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A Troubling Question On The Neglect Of Veteran Health Care

Steven Lee |
May 25, 2014 | 1:08 a.m. PDT


We treat veterans well when they're dead; why not when they're alive? (Protoant, Wikimedia Commons)
We treat veterans well when they're dead; why not when they're alive? (Protoant, Wikimedia Commons)
During eighth grade, I was fortunate enough to participate in the school field trip to Washington D.C. It is during this trip that I recall quite vividly the somber yet beautiful scene of Arlington National Cemetery, the United States military cemetery for deceased veterans. The landscape and tombstones were beautifully kept and the Changing of the Guard at the Tomb of the Unknown was awe-inspiring, to put it mildly. Such splendor is of course maintained through dedication and attention to detail. 

So my question is, if we can provide veterans with such a marvelous resting place, why can’t we give them the same level of dedication and care while they are still alive?

A recent CNN investigation has unfortunately showed otherwise. Retired doctor Sam Foote claimed that veterans waiting on the Phoenix Veteran’s Affairs Health Care System were not receiving treatment in time and that up to 40 veterans have already died waiting. Furthermore, it is claimed that 1,400 to 1,600 veterans have been kept from seeing a doctor for several months.

SEE ALSO: Serving Our Veterans

While all of this seems bad, it gets worse. The Obama Administration was informed by the Bush Administration that there were issues in giving veterans timely aid yet the issues have persisted. The director of the Phoenix VA, Sharon Hammond, apparently also ordered a secret wait-list for patients to be published that differed from the official wait-list, showing a list of veterans receiving timely care, in order to cover up the mistreatment of veterans. 

Quite frankly, there is no more eloquent way to state what many have already said: this is unacceptable. Complicating the struggle is the fact that for many veterans, is not just sprained ankles or the flu for which they are denied care, but rather for severely debilitating mental health issues.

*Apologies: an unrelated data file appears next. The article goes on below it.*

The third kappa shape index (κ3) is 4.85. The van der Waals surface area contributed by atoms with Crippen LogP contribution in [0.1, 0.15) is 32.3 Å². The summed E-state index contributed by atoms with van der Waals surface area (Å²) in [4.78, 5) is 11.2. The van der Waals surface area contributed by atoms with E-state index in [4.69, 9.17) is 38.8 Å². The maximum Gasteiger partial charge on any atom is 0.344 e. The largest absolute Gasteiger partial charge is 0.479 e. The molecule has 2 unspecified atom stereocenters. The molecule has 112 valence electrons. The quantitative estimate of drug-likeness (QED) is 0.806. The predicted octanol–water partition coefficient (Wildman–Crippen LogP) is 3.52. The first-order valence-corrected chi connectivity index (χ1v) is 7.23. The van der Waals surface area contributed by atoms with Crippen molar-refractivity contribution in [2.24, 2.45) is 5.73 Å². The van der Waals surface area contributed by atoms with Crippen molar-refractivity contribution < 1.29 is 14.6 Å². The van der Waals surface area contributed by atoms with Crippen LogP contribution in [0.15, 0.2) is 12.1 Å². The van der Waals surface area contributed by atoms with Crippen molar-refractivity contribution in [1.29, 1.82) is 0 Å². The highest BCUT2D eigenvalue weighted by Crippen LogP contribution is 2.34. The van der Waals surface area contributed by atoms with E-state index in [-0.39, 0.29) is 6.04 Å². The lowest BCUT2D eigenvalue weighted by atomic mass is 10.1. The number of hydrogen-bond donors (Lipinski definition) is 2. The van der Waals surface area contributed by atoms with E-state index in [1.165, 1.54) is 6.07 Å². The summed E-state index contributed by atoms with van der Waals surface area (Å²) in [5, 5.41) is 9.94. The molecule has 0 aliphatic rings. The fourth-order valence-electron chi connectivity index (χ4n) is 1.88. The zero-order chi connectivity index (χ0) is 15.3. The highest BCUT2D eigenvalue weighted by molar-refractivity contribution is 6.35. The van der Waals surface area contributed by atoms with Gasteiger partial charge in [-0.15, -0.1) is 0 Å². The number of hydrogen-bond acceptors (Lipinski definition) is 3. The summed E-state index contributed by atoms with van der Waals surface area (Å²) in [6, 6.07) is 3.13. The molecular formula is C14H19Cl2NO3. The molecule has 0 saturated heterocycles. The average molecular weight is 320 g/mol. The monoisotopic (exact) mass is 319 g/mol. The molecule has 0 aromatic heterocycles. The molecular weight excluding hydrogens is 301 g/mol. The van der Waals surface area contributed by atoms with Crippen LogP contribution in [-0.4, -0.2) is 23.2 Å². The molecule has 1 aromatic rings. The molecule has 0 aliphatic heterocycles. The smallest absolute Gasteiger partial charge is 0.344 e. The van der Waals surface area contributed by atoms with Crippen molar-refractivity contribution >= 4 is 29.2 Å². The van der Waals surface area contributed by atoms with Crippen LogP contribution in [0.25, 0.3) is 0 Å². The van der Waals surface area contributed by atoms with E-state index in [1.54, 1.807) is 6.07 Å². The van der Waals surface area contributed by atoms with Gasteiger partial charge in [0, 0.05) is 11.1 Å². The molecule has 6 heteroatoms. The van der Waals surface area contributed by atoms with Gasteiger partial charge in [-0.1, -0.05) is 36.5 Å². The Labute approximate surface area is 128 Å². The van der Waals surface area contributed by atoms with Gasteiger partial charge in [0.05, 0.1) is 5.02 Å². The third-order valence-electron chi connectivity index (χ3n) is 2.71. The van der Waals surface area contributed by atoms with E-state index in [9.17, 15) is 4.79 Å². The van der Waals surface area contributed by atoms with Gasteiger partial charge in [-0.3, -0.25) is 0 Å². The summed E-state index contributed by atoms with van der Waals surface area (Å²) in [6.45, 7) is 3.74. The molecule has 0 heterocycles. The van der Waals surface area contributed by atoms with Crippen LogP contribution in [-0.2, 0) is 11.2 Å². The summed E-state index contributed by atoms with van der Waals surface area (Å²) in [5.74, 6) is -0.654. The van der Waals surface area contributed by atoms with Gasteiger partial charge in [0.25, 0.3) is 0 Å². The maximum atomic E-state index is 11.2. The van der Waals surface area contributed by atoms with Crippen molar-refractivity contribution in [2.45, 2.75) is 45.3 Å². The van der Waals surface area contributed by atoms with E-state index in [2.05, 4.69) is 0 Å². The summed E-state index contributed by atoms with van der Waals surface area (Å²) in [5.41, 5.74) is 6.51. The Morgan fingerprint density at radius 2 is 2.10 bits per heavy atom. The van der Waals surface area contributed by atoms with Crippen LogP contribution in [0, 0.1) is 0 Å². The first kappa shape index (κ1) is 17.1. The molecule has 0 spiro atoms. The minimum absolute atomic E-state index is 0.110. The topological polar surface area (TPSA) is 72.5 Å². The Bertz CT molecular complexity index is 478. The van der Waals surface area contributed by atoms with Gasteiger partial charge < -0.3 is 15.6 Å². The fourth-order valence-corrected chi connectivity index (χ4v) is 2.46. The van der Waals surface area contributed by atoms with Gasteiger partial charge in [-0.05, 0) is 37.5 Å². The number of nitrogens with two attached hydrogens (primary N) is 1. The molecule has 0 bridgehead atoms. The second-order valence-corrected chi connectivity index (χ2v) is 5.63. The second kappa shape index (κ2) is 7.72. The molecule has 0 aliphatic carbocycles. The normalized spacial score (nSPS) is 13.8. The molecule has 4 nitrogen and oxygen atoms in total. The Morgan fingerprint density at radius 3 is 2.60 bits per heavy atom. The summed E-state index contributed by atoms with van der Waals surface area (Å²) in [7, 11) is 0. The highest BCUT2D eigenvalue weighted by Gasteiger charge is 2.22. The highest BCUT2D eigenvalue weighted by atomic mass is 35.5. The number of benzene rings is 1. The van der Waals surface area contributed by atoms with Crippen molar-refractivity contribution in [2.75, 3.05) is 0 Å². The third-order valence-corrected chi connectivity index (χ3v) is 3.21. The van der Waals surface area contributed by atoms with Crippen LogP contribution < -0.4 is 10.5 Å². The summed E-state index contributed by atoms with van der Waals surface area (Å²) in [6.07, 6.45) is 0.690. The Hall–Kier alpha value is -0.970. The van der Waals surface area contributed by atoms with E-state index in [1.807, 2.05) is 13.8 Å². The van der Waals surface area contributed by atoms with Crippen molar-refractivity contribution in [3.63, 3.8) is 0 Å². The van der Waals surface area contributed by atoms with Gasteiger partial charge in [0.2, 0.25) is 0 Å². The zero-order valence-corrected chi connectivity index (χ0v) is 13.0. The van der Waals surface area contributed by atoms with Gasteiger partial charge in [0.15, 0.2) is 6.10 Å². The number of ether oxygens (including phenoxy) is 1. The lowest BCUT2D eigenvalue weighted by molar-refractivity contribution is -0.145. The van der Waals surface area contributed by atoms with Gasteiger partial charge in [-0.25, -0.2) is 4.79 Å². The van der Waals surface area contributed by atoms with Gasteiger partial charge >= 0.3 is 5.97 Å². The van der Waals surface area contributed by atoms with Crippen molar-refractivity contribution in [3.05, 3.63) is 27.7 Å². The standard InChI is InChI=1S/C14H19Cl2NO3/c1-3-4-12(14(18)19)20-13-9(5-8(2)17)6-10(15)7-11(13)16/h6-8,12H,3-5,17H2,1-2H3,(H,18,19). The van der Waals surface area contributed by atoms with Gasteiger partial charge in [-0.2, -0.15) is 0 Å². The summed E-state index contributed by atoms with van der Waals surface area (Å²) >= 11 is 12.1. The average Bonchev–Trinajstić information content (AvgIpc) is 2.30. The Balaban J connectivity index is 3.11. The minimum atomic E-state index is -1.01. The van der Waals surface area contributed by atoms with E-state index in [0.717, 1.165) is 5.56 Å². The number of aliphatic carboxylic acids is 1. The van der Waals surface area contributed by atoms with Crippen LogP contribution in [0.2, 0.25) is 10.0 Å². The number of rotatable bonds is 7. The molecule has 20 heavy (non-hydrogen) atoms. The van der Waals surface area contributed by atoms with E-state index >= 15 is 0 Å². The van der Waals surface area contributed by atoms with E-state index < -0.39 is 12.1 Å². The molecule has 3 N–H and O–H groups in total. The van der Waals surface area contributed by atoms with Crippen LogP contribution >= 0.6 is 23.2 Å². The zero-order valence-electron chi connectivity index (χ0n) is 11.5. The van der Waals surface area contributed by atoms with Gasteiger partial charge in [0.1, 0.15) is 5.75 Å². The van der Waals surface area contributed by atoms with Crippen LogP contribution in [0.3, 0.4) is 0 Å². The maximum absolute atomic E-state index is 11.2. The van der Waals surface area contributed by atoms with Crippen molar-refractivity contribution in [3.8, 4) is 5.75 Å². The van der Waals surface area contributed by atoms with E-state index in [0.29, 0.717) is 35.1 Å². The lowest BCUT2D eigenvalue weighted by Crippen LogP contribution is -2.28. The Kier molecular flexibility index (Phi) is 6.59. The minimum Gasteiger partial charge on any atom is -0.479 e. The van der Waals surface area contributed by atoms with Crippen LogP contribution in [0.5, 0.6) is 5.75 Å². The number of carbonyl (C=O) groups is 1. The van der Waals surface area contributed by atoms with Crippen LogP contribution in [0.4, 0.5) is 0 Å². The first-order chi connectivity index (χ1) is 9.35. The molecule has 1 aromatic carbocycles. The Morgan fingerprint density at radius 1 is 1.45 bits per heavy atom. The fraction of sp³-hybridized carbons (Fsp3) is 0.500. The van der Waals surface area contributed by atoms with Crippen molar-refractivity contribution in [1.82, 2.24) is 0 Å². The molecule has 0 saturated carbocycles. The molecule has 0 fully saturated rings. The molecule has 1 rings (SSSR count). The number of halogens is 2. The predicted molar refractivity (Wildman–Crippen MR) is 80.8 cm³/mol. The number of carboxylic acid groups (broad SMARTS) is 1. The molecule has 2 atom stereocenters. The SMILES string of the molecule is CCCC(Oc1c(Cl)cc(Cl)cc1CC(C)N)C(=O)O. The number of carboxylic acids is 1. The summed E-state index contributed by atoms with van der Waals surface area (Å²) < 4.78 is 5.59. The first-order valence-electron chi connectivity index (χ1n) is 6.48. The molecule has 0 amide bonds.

Dr. Jose Mathews, appointed Chief of Psychiatry at the Saint Louis VA, found that veterans had to wait 30 days to receive care for serious mental illnesses. Dr. Mathews stated that suicide was a serious issue amongst veterans in Missouri but that doctors were only seeing six patients a day which equated to a four-hour work day. While the VA office denies these claims and says that doctors actually see 14 patients, the issue still remains that veterans are not receiving timely aid. 

According to the American Psychological Association, veterans suffer from a host of psychological issues such as post-traumatic stress disorder and depression, which can lead to difficulty in returning to civilian life and interacting with family members, homelessness or even suicide. 

Estimates show that about 57,849 veterans are homeless each night. Causes include lack of a safe environment and support system as well as substance abuse, another common consequence of mental illness, and if the VA is failing to provide timely and adequate treatment, they are exacerbating the problem. 

Whatever the truth, there needs to be accountability in the medical staff and management of the VA to provide veterans with the help they really need. 

If I needed medical treatment, I could simply go to my medical provider, pay the fee and receive aid, albeit with some wait in the waiting room or a referral to another location. What I think is the primary difference is the fact that I (and an insurance company) am personally paying for my treatment, and if I don’t like my treatment, I have the possibility of taking my patronage elsewhere. 

However, veterans often don't have that luxury, which causes those that serve them to not work as diligently in providing care. I am not placing blame on specific doctors or directors but rather on the system as a whole. As a country, we need to maintain accountability for the way in which we provide medical service to our veterans. If we promise them adequate aid when they return from war, then we must fulfill that promise. 

There should be no excuse for these crimes of negligence, because these veterans are the mercy of the VA system. They often have no power to seek aid and sometimes struggle with very serious issues that need immediate care. 

The Obama Administration needs to do its job in order to create a better system. The system will not come as easily as firing off a bunch of the staff, but rather by impressing the importance of the lives of these honorable men and women. There needs to be a level of liability in order to prevent veterans from becoming homeless or committing suicide.

Having a nice burial site is not enough. We have already asked veterans to gamble their lives once; it is inhumane and irresponsible to make them do so again in a game of health-care roulette.

Reach Contributor Steven Lee here.



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